Another interesting new technology in Hall 2 is the nanofibre system being promoted by South Korea’s Toptec and developed at Shinshu University in Japan.
Toptec is manufacturing both laboratory and industrial-sized lines to produce very impressive nanowebs and a 1.8 metre wide Toptec line can run at speeds of up to 80 metres a minute, says Dr Ick-Soo Kim, of Shinshi University.
Often used in combination with conventional nonwoven webs, nanofibre layers are opening up a range of new markets with end-uses including high efficiency filters, storage membranes for lithium ion batteries, protective clothing layers, advanced medical products and more.
The future success of nonwovens, however, will not be solely due to innovative technology, but also as a result of the basic shift in fibre consumption that’s likely to occur over the next few decades – and specifically, what’s been called (for as long as I can remember now, although only very recently actually emerging) ‘the cellulosic gap’.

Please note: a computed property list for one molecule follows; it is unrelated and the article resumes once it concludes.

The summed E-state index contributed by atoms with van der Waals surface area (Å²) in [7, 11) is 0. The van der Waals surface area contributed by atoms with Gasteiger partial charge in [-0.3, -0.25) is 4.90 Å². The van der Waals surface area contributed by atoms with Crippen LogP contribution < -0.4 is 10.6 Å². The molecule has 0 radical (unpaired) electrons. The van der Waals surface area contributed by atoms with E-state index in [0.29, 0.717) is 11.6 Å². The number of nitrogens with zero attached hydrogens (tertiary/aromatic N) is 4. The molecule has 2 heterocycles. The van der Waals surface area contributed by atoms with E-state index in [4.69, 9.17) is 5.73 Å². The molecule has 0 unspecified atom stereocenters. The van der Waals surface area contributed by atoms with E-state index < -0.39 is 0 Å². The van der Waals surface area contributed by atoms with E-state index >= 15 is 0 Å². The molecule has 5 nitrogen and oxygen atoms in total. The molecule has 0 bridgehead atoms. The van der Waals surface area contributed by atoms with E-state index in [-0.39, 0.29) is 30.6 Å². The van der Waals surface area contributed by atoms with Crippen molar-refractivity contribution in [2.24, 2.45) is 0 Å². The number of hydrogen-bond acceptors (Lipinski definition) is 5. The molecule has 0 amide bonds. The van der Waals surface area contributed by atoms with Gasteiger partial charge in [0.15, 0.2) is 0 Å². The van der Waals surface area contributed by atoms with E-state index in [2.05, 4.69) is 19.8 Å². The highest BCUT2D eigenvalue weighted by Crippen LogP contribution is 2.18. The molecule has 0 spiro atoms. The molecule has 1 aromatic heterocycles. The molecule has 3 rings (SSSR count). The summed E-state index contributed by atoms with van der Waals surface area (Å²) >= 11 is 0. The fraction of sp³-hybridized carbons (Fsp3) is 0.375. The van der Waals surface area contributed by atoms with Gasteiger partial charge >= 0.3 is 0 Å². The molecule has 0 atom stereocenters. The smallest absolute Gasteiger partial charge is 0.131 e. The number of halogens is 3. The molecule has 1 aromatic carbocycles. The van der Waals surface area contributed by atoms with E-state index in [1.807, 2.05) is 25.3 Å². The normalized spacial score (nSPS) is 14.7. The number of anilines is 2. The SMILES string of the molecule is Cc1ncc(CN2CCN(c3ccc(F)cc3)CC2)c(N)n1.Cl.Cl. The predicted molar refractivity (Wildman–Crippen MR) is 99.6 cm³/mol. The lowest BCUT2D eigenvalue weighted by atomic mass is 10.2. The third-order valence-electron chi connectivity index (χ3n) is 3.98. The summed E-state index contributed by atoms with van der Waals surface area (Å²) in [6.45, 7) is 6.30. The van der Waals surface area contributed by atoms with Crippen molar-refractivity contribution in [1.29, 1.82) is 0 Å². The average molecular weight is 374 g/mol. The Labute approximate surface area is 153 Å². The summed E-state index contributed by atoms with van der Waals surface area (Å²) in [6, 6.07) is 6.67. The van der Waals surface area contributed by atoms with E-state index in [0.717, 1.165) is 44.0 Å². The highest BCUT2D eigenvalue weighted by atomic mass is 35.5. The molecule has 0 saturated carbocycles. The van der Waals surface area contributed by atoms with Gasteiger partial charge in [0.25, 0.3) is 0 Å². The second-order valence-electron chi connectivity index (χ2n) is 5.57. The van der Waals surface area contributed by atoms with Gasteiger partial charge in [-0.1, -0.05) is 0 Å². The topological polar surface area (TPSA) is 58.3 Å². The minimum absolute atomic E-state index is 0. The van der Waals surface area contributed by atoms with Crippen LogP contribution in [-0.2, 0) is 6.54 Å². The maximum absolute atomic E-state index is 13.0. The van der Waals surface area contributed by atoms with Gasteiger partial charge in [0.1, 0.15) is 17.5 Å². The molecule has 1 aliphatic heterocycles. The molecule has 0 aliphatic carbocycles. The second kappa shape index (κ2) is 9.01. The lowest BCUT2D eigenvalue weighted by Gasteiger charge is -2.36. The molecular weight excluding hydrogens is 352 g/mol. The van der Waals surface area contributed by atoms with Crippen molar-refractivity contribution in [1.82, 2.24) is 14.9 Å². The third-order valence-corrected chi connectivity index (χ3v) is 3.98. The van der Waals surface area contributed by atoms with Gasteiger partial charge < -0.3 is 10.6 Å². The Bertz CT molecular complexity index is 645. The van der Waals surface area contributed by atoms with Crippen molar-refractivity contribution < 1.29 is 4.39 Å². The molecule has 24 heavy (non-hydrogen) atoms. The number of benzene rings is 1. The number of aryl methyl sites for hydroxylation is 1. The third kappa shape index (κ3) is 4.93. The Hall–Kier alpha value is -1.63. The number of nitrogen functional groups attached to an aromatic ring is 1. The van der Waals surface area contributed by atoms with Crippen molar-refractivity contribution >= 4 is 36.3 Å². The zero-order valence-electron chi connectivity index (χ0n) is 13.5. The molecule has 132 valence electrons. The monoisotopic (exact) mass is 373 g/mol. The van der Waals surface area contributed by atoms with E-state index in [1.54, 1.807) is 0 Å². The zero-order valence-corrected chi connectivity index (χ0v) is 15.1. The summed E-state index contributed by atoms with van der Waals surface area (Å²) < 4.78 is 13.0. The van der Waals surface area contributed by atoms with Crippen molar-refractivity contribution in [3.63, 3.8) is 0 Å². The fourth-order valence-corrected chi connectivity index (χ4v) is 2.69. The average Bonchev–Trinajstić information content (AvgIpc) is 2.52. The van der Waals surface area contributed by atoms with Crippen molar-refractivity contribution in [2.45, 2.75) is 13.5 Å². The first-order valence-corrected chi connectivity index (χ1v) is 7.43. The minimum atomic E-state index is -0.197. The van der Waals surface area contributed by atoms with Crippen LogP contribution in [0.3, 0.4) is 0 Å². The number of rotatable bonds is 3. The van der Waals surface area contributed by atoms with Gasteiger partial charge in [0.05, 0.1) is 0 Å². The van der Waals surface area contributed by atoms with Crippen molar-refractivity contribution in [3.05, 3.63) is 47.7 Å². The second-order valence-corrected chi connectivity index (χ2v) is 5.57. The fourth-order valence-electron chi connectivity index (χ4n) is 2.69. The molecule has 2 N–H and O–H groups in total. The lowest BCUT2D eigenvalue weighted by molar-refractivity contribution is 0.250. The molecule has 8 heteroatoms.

As cotton prices continue to rise, viscose is becoming a rapidly growing market, and this is a situation many ITMA exhibitors are now addressing with their latest technology developments. State of the art viscose fibre manufacturing plants, such as those run by ITMA exhibitor Lenzing, allow the almost-carbon neutral production of fibres. Pulp is derived from trees which embed CO2, and water consumption is only a fiftieth of that used in cotton farming.
Viscose fibres are also eminently suited to many nonwoven applications, not least as a result of their absorbency, and together fibre and process make a formidable team.

source: ITMA

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One Response to “Doing the maths on nonwovens”